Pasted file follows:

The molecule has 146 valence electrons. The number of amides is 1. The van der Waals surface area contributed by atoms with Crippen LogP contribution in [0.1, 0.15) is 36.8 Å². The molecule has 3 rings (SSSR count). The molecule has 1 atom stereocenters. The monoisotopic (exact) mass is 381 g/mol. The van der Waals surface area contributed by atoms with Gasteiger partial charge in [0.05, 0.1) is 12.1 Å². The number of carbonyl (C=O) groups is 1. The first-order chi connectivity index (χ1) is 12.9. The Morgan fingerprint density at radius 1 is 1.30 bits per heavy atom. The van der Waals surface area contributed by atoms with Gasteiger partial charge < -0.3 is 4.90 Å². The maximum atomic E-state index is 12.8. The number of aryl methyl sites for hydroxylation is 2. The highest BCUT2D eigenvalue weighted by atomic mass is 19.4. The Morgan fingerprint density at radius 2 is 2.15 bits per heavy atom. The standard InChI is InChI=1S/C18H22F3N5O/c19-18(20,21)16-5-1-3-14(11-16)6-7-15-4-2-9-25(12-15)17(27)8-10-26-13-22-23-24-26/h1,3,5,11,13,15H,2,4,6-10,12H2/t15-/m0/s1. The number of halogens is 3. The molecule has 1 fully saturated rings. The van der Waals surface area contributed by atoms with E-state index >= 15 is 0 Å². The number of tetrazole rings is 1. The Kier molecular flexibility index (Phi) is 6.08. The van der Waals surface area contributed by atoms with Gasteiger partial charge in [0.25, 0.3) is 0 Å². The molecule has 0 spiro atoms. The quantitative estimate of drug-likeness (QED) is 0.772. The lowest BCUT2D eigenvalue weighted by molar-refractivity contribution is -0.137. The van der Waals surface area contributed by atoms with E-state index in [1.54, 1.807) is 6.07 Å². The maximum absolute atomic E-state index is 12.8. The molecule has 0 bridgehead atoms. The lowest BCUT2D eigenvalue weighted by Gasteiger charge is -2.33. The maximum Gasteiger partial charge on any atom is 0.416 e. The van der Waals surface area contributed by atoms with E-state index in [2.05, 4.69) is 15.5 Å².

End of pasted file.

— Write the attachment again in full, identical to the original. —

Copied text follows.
The molecule has 146 valence electrons. The number of amides is 1. The van der Waals surface area contributed by atoms with Crippen LogP contribution in [0.1, 0.15) is 36.8 Å². The molecule has 3 rings (SSSR count). The molecule has 1 atom stereocenters. The monoisotopic (exact) mass is 381 g/mol. The van der Waals surface area contributed by atoms with Gasteiger partial charge in [0.05, 0.1) is 12.1 Å². The number of carbonyl (C=O) groups is 1. The first-order chi connectivity index (χ1) is 12.9. The Morgan fingerprint density at radius 1 is 1.30 bits per heavy atom. The van der Waals surface area contributed by atoms with Gasteiger partial charge < -0.3 is 4.90 Å². The maximum atomic E-state index is 12.8. The number of aryl methyl sites for hydroxylation is 2. The highest BCUT2D eigenvalue weighted by atomic mass is 19.4. The Morgan fingerprint density at radius 2 is 2.15 bits per heavy atom. The standard InChI is InChI=1S/C18H22F3N5O/c19-18(20,21)16-5-1-3-14(11-16)6-7-15-4-2-9-25(12-15)17(27)8-10-26-13-22-23-24-26/h1,3,5,11,13,15H,2,4,6-10,12H2/t15-/m0/s1. The number of halogens is 3. The molecule has 1 fully saturated rings. The van der Waals surface area contributed by atoms with E-state index >= 15 is 0 Å². The number of tetrazole rings is 1. The Kier molecular flexibility index (Phi) is 6.08. The van der Waals surface area contributed by atoms with Gasteiger partial charge in [0.25, 0.3) is 0 Å². The molecule has 0 spiro atoms. The quantitative estimate of drug-likeness (QED) is 0.772. The lowest BCUT2D eigenvalue weighted by molar-refractivity contribution is -0.137. The van der Waals surface area contributed by atoms with E-state index in [1.54, 1.807) is 6.07 Å². The maximum absolute atomic E-state index is 12.8. The molecule has 0 bridgehead atoms. The lowest BCUT2D eigenvalue weighted by Gasteiger charge is -2.33. The maximum Gasteiger partial charge on any atom is 0.416 e. The van der Waals surface area contributed by atoms with E-state index in [2.05, 4.69) is 15.5 Å².